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nomen est omen

The Romans used to say

“nomen est omen”
By this they meant that a person's behaviour or characteristics were influenced by the person's name.

Shakespeare, however, had Juliet say to Romeo:

“What's in a name? that which we call a rose
By any other name would smell as sweet”
This, of course, has the opposite meaning — no matter what you call a rose, it will still be a rose.

So who is right, and what does it have to do with programming?

The need for identifiers

In just about all programming languages, the data we deal with is stored in variables or represented by classes or constants, and all of these are typically given a label or name, more commonly referred to as an identifier. Methods and functions too use identifiers, as do their arguments. Also, sometimes we create aliases for certain identifiers.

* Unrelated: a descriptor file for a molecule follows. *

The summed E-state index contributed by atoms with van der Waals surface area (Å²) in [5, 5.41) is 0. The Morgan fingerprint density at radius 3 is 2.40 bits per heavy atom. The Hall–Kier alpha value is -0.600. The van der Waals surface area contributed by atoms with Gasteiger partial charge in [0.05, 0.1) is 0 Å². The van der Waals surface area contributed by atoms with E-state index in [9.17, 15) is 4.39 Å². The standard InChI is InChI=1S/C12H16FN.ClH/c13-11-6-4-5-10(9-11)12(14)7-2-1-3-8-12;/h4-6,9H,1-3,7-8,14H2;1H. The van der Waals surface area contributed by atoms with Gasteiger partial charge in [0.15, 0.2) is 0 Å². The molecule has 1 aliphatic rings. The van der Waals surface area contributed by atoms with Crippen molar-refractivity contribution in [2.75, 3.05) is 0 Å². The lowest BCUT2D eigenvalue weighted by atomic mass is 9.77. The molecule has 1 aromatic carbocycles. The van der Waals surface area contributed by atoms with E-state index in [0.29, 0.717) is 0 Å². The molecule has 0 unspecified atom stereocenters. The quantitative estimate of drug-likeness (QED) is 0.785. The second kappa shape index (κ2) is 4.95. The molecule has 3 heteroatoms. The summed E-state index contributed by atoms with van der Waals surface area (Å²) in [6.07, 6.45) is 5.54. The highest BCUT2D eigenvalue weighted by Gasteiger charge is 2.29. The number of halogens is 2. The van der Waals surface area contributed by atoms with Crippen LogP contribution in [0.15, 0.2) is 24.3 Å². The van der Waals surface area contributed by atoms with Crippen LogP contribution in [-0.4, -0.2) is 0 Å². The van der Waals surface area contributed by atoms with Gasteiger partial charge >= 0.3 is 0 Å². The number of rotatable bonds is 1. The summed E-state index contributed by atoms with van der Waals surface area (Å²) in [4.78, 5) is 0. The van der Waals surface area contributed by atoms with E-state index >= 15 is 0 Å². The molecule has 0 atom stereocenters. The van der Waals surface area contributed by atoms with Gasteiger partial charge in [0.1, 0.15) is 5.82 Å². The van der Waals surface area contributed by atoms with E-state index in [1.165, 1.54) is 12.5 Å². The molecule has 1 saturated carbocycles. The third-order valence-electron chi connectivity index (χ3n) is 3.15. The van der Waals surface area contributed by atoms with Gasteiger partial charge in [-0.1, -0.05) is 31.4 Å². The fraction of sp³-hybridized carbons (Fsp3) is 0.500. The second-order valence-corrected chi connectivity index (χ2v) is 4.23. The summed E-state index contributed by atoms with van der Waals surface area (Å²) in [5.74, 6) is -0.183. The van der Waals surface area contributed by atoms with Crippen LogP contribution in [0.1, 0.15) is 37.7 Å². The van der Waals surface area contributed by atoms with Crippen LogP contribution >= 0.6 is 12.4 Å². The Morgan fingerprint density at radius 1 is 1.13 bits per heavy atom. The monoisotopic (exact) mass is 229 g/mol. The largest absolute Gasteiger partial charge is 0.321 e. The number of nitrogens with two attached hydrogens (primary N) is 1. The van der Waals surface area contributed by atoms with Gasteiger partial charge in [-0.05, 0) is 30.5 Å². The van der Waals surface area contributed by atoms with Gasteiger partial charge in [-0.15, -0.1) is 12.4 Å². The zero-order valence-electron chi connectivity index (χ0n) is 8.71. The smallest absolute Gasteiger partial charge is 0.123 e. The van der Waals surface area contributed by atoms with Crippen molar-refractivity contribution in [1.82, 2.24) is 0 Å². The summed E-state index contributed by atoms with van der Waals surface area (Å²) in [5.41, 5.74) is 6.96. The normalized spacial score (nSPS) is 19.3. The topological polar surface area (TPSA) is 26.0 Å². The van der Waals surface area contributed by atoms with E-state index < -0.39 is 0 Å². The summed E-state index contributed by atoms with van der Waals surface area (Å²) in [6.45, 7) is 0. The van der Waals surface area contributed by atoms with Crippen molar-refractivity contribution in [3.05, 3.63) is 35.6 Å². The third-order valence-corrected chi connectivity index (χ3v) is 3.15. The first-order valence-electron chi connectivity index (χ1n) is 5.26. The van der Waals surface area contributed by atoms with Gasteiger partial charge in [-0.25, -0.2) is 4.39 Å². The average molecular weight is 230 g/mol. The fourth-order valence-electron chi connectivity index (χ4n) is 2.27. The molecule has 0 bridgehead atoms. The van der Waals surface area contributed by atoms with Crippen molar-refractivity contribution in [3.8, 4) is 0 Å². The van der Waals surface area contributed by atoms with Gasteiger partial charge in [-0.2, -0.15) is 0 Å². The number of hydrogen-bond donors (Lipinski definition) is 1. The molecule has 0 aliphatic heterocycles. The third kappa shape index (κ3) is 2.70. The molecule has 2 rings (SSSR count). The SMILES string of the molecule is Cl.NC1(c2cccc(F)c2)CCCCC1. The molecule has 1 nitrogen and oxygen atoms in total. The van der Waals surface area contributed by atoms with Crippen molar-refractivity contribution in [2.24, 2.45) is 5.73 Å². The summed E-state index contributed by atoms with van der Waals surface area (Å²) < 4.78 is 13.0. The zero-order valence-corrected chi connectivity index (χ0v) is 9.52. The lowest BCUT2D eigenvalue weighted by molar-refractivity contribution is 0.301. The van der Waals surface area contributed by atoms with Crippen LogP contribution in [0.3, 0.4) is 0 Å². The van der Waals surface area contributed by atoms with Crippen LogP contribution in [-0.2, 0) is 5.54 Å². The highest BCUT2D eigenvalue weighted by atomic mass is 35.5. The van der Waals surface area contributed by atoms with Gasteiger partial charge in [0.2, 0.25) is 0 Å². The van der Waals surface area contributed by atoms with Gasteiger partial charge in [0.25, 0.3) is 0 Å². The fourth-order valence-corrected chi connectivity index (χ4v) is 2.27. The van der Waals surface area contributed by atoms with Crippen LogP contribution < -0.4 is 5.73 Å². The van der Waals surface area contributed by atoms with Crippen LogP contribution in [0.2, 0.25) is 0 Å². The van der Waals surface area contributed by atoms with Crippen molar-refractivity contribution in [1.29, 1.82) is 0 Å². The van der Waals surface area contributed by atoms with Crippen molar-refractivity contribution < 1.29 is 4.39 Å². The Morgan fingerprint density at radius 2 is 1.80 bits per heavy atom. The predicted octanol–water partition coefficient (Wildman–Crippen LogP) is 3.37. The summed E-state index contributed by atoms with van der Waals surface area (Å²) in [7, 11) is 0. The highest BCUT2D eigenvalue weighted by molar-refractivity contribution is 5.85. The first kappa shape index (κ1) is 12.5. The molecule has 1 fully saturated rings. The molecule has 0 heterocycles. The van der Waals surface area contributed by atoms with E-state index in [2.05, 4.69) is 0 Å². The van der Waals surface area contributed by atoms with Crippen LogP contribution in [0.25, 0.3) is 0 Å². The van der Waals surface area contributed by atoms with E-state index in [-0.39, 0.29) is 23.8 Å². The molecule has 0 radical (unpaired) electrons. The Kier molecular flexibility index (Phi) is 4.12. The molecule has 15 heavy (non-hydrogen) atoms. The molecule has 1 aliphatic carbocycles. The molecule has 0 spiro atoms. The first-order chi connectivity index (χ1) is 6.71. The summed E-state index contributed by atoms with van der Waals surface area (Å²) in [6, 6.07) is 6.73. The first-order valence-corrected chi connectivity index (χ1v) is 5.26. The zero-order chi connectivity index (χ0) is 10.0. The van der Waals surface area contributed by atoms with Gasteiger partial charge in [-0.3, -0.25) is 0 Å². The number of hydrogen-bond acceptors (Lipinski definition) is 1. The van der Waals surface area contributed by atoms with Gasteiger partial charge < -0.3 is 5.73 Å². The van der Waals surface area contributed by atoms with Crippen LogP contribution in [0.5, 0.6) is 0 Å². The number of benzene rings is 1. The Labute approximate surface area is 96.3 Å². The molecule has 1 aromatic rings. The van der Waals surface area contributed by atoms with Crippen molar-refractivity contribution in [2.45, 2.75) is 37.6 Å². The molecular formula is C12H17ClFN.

On the one hand, humans follow the Romans' example — the meaning of a variable is derived from its identifier.

On the other hand, computers follow Shakespeare — no matter what identifier you use to name an object, the object is still the same object without changing its behaviour or characteristics.

So, if we want to have any chance for others to understand a bit of code we have written, we have to ignore Shakespeare and go about naming these identifiers in a meaningful way.

The bad old days

Some of my early programming involved writing machine code. I would sit down with a notepad, look up the hexadecimal values for the instructions, write them down on the pad, and add the numeric arguments to instructions.

If an instruction referred to a variable, I would keep track of the memory location that I had allocated to that variable on a separate sheet of paper. When I needed to reference that variable I would use the address value.

As you can imagine, this was very tedious. If you removed a variable, you would either waste the space previously used by it or you would have to re-assign a new address to all that had a higher address. This meant scanning your code for these and making the adjustment to the instruction's arguments as appropriate.